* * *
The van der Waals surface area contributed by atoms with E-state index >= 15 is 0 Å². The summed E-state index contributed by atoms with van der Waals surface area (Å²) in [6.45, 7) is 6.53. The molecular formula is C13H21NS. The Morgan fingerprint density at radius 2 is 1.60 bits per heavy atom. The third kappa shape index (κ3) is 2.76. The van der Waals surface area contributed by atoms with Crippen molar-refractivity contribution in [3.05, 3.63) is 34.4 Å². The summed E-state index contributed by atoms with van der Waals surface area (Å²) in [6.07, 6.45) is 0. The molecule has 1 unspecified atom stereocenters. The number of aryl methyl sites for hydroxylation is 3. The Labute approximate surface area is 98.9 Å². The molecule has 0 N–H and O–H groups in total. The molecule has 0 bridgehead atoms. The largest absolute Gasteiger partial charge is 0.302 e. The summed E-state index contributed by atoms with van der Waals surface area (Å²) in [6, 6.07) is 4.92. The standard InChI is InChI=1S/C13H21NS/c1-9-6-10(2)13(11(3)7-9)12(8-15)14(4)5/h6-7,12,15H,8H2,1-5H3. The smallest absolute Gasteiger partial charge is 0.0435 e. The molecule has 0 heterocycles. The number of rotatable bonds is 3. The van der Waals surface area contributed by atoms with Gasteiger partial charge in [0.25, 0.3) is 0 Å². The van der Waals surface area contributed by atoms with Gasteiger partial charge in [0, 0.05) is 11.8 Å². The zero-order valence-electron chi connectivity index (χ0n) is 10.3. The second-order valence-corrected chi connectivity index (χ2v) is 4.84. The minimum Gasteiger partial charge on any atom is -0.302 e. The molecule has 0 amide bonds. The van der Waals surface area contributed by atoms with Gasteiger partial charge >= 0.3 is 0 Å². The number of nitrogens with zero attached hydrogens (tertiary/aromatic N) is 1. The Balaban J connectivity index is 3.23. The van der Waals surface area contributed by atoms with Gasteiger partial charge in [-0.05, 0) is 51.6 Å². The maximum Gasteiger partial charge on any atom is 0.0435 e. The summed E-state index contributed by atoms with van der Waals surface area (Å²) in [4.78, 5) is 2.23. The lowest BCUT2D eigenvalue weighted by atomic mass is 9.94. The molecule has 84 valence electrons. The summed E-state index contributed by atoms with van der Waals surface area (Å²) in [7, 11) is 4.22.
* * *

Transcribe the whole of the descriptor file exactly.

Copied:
The van der Waals surface area contributed by atoms with E-state index >= 15 is 0 Å². The summed E-state index contributed by atoms with van der Waals surface area (Å²) in [6.45, 7) is 6.53. The molecular formula is C13H21NS. The Morgan fingerprint density at radius 2 is 1.60 bits per heavy atom. The third kappa shape index (κ3) is 2.76. The van der Waals surface area contributed by atoms with Crippen molar-refractivity contribution in [3.05, 3.63) is 34.4 Å². The summed E-state index contributed by atoms with van der Waals surface area (Å²) in [6.07, 6.45) is 0. The molecule has 1 unspecified atom stereocenters. The number of aryl methyl sites for hydroxylation is 3. The Labute approximate surface area is 98.9 Å². The molecule has 0 N–H and O–H groups in total. The molecule has 0 bridgehead atoms. The largest absolute Gasteiger partial charge is 0.302 e. The summed E-state index contributed by atoms with van der Waals surface area (Å²) in [6, 6.07) is 4.92. The standard InChI is InChI=1S/C13H21NS/c1-9-6-10(2)13(11(3)7-9)12(8-15)14(4)5/h6-7,12,15H,8H2,1-5H3. The smallest absolute Gasteiger partial charge is 0.0435 e. The molecule has 0 heterocycles. The number of rotatable bonds is 3. The van der Waals surface area contributed by atoms with Gasteiger partial charge in [0.25, 0.3) is 0 Å². The van der Waals surface area contributed by atoms with Gasteiger partial charge in [0, 0.05) is 11.8 Å². The zero-order valence-electron chi connectivity index (χ0n) is 10.3. The second-order valence-corrected chi connectivity index (χ2v) is 4.84. The minimum Gasteiger partial charge on any atom is -0.302 e. The molecule has 0 amide bonds. The van der Waals surface area contributed by atoms with Gasteiger partial charge >= 0.3 is 0 Å². The number of nitrogens with zero attached hydrogens (tertiary/aromatic N) is 1. The Balaban J connectivity index is 3.23. The van der Waals surface area contributed by atoms with Gasteiger partial charge in [-0.05, 0) is 51.6 Å². The maximum Gasteiger partial charge on any atom is 0.0435 e. The summed E-state index contributed by atoms with van der Waals surface area (Å²) in [4.78, 5) is 2.23. The lowest BCUT2D eigenvalue weighted by atomic mass is 9.94. The molecule has 84 valence electrons. The summed E-state index contributed by atoms with van der Waals surface area (Å²) in [7, 11) is 4.22.